After some preliminary concessions worked out by UK Prime Minister David Cameron, the stage is now set for a June British referendum on the continuation of Britain’s membership in the European Union. This is a long overdue reassessment of a failed experiment in my opinion, and I would strongly suggest that every British voter get a copy of Lady Margaret Thatcher’s 2002 masterpiece, Statecraft: Strategies for a Changing World and go immediately to the chapters on “Europe–Dreams and Nightmares” and “Britain and Europe–Time to Renegotiate” for a primer on the principles that should apply.
She starts with a quote from 19th century German Chancellor Otto von Bismarck, who, when commenting on appeals to European idealism in pursuit of the “European Idea”, said “I have always found the word ‘Europe’ in the mouths of those politicians who wanted from other powers something they did not dare to demand in their own name”. In other words, in his as well as her view, the idea of Europe has always lent itself to a large measure of humbug because, as she notes, “not just national interests, but a great array of group and class interests happily disguise themselves beneath the mantle of synthetic European idealism”.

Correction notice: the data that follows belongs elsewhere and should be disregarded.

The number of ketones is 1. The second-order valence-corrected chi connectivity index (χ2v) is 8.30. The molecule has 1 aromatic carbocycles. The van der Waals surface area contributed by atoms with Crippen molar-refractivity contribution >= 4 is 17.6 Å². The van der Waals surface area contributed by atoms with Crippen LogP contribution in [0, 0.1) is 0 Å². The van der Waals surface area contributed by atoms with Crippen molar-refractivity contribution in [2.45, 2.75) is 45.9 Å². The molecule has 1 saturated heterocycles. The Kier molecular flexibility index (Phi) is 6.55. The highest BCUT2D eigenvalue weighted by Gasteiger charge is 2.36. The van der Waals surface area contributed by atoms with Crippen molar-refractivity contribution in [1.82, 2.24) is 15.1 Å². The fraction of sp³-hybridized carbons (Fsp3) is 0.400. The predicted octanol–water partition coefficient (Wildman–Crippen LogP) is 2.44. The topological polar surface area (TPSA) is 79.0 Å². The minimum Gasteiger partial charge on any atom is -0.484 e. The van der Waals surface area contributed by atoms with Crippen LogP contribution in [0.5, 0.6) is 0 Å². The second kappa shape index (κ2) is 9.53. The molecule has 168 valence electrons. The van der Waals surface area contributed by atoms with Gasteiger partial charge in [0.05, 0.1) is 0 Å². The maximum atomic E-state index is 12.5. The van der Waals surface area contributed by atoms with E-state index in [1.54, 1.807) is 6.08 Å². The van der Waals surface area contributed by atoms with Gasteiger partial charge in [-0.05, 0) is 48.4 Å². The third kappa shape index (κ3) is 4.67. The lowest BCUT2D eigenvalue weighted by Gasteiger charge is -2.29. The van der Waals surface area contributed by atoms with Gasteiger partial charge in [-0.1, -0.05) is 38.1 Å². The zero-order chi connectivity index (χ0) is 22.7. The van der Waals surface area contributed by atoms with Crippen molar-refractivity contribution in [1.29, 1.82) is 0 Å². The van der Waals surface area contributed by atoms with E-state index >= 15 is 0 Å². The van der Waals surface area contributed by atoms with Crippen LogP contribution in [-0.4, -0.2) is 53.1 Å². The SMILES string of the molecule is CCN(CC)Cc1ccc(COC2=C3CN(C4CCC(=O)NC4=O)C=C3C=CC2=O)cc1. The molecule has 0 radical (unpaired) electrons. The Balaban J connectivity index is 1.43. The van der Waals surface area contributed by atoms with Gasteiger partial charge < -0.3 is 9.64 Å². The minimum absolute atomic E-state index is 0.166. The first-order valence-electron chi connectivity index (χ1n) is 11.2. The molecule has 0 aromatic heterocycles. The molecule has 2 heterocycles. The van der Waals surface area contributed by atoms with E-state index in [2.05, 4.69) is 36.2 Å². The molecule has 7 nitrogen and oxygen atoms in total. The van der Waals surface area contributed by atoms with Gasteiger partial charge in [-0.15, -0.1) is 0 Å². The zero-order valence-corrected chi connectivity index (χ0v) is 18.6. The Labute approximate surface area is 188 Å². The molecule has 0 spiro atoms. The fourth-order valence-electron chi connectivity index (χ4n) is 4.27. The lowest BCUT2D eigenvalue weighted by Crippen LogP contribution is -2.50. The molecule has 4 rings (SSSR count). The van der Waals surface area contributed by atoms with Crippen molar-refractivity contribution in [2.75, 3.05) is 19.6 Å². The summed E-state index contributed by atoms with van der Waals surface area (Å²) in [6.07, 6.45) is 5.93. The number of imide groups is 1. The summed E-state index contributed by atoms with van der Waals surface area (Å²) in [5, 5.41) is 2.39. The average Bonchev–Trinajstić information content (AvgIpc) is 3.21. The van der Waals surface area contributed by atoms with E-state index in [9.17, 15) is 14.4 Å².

The truth is that, after flirting with the European Idea herself early in her political career, she came to realize that “the drive to create a European superstate” is “perhaps the greatest folly of the modern era”. For her, the principle flaw was that democratic accountability would be impossible across a wide array of nationalities with varying histories, cultures, values, and languages. This fear has been realized and the European Idea has become simply synonymous with bureaucracy, which she says is “the ultimate bureaucracy because it is sustained by nothing else”.
She is cautious in her book about the details of how she would have renegotiated UK membership in 2002, but with her obvious pessimism about the possibility of EU democratic reform and an additional 14 years of hindsight, I suspect she would come to a recommendation to end it, not mend it.